BUSAN, South Korea (AP) — A film from outside Bollywood reflecting generational gaps in India and an image-driven Iranian movie about a grieving old man were among the works showing new trends of Asian cinema at this year’s Busan International Film Festival.
The New Currents section at one of the most influential film fairs in the world has introduced first- or second-time feature movie directors who could become the next global name. It is Busan’s only competition section and in the past has premiered early works by award-winning Chinese director Jia Zhangke.
The eight works competing this year are: “Black Horse Memories” by Iranian director Shahram Alidi; “Go Home” by Beirut, Lebanon-born director Jihane Chouaib; “Immortal” by Iranian director Hadi Mohaghegh; “West North West” by Japanese director Takuro Nakamura; “Communication & Lies” by South Korean director Lee Seung-won; “Night and Fog in Zona” by South Korean director Jung Sung-il; “Radio Set” by Indian director Hari Viswanath; and “Walnut Tree” by director Yerlan Nurmukhambetov from Kazakhstan.
The Associated Press talked to directors of “Radio Set” and “Immortal.”
—REALISTIC INDIAN MOVIE
Hari Viswanath, director of “Radio Set,” wanted to make a “realistic” Indian movie reflecting the current society, not the conventional Bollywood films of melodrama and dance.
Unlike many other Indian movies played at the festival, his work is in the Tamil language spoken in southern India. But Viswanath believes that the movie can resonate globally.
“Radio Set” shows an endearing old man, after losing his deeply attached old-style radio that he received from his late father, develops relationships with a neighboring kid, a colleague and an old man on the street.
While using some elements of fantasy, the work offers a glimpse into the current Indian society with generation gaps between a father and a son.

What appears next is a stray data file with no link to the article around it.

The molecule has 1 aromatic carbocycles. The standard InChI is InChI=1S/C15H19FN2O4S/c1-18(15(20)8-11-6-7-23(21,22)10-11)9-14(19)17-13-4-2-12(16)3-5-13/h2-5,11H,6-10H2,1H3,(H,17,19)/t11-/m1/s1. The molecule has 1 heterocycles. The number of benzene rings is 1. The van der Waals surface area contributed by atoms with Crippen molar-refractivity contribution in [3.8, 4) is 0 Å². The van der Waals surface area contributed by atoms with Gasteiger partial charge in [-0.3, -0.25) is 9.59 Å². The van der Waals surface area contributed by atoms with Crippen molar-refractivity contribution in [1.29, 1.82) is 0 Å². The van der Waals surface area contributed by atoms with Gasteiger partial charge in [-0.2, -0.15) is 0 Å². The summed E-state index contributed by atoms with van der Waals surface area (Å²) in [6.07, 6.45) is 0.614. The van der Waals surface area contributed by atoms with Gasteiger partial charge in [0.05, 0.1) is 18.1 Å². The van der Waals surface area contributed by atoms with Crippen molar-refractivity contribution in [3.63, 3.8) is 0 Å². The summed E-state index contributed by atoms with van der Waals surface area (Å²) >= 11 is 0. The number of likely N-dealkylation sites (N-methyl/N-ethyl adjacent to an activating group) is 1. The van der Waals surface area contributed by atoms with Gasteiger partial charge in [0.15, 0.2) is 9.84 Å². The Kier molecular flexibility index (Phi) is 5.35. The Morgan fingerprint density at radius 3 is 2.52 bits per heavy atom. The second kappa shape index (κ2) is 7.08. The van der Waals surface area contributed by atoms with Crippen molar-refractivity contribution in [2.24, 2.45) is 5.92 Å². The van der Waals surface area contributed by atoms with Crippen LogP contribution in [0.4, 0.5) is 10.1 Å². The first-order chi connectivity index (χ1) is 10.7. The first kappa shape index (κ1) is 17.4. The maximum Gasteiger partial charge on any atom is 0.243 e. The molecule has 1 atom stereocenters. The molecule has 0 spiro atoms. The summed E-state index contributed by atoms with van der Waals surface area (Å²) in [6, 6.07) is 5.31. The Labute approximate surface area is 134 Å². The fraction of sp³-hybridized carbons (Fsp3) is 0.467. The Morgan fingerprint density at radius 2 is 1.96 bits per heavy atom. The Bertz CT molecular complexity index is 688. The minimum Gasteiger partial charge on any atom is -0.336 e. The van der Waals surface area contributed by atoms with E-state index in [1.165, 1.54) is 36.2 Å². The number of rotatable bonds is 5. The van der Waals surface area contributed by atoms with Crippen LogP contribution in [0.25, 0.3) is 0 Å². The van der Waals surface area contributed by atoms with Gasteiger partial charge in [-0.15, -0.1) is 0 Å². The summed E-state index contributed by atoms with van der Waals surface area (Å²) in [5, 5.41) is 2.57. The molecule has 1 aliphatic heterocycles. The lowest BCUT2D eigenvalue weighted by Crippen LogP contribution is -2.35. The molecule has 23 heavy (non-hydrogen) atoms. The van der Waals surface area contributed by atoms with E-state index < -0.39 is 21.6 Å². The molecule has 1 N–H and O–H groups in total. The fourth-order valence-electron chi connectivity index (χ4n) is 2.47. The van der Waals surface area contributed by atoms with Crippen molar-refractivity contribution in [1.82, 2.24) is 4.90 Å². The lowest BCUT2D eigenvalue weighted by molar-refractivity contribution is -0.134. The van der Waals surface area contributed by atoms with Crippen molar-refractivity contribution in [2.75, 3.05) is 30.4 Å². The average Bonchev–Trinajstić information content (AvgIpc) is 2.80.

“I used to see an old man on the road who is partially deaf and alone. I used to wonder what made him isolated and why?” he said. “So once my friend and I were discussing about a hearing aid problem and each one of us were talking about our grandfather. That’s where I recollected the memories of my grandfather with his radio set.”
The 36-year-old said he represented a growing number of new Indian filmmakers who would like to show the world movies outside the Hindi-based Bollywood film industry that often feature surprise songs and dance scenes and heavy melodrama.
“There are I would say more newcomers, new generations of directors,” he said. These new Indian movies, such as his “Radio Set,” show what is “actually happening now” in India.
—IMAGE-DRIVEN IRANIAN MOVIE
Hadi Mohaghegh, the Iranian director of “Immortal,” is one of the strongest contenders of the New Currents section, the winner of which will be named on the festival’s last day Saturday. His work has received great reviews and praise in Busan.
“Mohaghegh continues Iranian cinema’s tradition of doing more with less, ultimately crafting a moving and compelling drama that never strains to tell its story,” Elizabeth Kerr said in Hollywood Reporter. The work “should garner plenty of interest from broad spectrum film festivals globally.”
“Immortal” unfolds the story of an old man suffering from guilt and grief from the loss of his family. The guilt drives him to kill himself, and his constant attempts at suicides slowly destroy him. Shot at the director’s hometown in southwestern Iran, the film uses stunning landscapes to emphasize the man’s grief.
Mohaghegh said the movie’s idea came from a true story about an old woman told by a friend.
“When (my friend) finished the story … it didn’t leave me,” he said.
He changed the character to male because it was difficult to film a movie with female nudity in Iran, but the director emphasized the movie is not just about the pain of the old man.
“If a man as a human doesn’t have pain, we cannot call him a human,” he said.
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